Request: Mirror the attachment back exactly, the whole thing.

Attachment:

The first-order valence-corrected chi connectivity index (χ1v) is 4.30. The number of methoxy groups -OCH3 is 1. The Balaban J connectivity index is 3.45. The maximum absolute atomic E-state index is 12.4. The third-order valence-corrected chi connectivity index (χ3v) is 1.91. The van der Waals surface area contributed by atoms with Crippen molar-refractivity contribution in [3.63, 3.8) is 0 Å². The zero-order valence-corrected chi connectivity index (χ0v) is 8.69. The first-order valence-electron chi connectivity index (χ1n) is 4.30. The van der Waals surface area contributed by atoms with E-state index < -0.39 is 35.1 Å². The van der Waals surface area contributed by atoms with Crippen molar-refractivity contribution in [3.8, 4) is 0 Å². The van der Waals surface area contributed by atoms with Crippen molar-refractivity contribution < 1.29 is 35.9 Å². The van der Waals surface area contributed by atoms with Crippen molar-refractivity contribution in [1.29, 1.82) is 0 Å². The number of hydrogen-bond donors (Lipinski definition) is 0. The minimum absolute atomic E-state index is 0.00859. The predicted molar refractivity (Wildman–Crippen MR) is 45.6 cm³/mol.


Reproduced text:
The first-order valence-corrected chi connectivity index (χ1v) is 4.30. The number of methoxy groups -OCH3 is 1. The Balaban J connectivity index is 3.45. The maximum absolute atomic E-state index is 12.4. The third-order valence-corrected chi connectivity index (χ3v) is 1.91. The van der Waals surface area contributed by atoms with Crippen molar-refractivity contribution in [3.63, 3.8) is 0 Å². The zero-order valence-corrected chi connectivity index (χ0v) is 8.69. The first-order valence-electron chi connectivity index (χ1n) is 4.30. The van der Waals surface area contributed by atoms with E-state index < -0.39 is 35.1 Å². The van der Waals surface area contributed by atoms with Crippen molar-refractivity contribution in [3.8, 4) is 0 Å². The van der Waals surface area contributed by atoms with Crippen molar-refractivity contribution < 1.29 is 35.9 Å². The van der Waals surface area contributed by atoms with Crippen molar-refractivity contribution in [1.29, 1.82) is 0 Å². The number of hydrogen-bond donors (Lipinski definition) is 0. The minimum absolute atomic E-state index is 0.00859. The predicted molar refractivity (Wildman–Crippen MR) is 45.6 cm³/mol.